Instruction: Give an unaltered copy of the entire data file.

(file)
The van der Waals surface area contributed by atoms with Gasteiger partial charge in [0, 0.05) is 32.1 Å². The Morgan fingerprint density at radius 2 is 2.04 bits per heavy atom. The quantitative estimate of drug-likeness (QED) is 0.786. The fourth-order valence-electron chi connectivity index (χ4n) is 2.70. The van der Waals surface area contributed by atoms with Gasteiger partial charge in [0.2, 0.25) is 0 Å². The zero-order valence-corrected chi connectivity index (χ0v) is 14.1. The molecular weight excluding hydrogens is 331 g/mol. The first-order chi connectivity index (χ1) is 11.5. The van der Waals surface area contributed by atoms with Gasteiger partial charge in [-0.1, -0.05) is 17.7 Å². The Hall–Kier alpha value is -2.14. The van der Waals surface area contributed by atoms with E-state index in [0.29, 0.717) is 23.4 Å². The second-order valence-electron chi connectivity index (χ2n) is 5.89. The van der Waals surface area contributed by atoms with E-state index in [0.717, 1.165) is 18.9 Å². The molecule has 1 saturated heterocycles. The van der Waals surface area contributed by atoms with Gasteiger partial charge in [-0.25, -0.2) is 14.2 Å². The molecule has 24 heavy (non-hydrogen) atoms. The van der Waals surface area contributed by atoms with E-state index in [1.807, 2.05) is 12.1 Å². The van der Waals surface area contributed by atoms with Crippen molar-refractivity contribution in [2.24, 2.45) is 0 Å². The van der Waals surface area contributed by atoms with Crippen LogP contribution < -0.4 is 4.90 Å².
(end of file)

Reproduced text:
The van der Waals surface area contributed by atoms with Gasteiger partial charge in [0, 0.05) is 32.1 Å². The Morgan fingerprint density at radius 2 is 2.04 bits per heavy atom. The quantitative estimate of drug-likeness (QED) is 0.786. The fourth-order valence-electron chi connectivity index (χ4n) is 2.70. The van der Waals surface area contributed by atoms with Gasteiger partial charge in [0.2, 0.25) is 0 Å². The zero-order valence-corrected chi connectivity index (χ0v) is 14.1. The molecular weight excluding hydrogens is 331 g/mol. The first-order chi connectivity index (χ1) is 11.5. The van der Waals surface area contributed by atoms with Gasteiger partial charge in [-0.1, -0.05) is 17.7 Å². The Hall–Kier alpha value is -2.14. The van der Waals surface area contributed by atoms with E-state index in [0.29, 0.717) is 23.4 Å². The second-order valence-electron chi connectivity index (χ2n) is 5.89. The van der Waals surface area contributed by atoms with E-state index in [0.717, 1.165) is 18.9 Å². The molecule has 1 saturated heterocycles. The van der Waals surface area contributed by atoms with Gasteiger partial charge in [-0.25, -0.2) is 14.2 Å². The molecule has 24 heavy (non-hydrogen) atoms. The van der Waals surface area contributed by atoms with E-state index in [1.807, 2.05) is 12.1 Å². The van der Waals surface area contributed by atoms with Crippen molar-refractivity contribution in [2.24, 2.45) is 0 Å². The van der Waals surface area contributed by atoms with Crippen LogP contribution < -0.4 is 4.90 Å².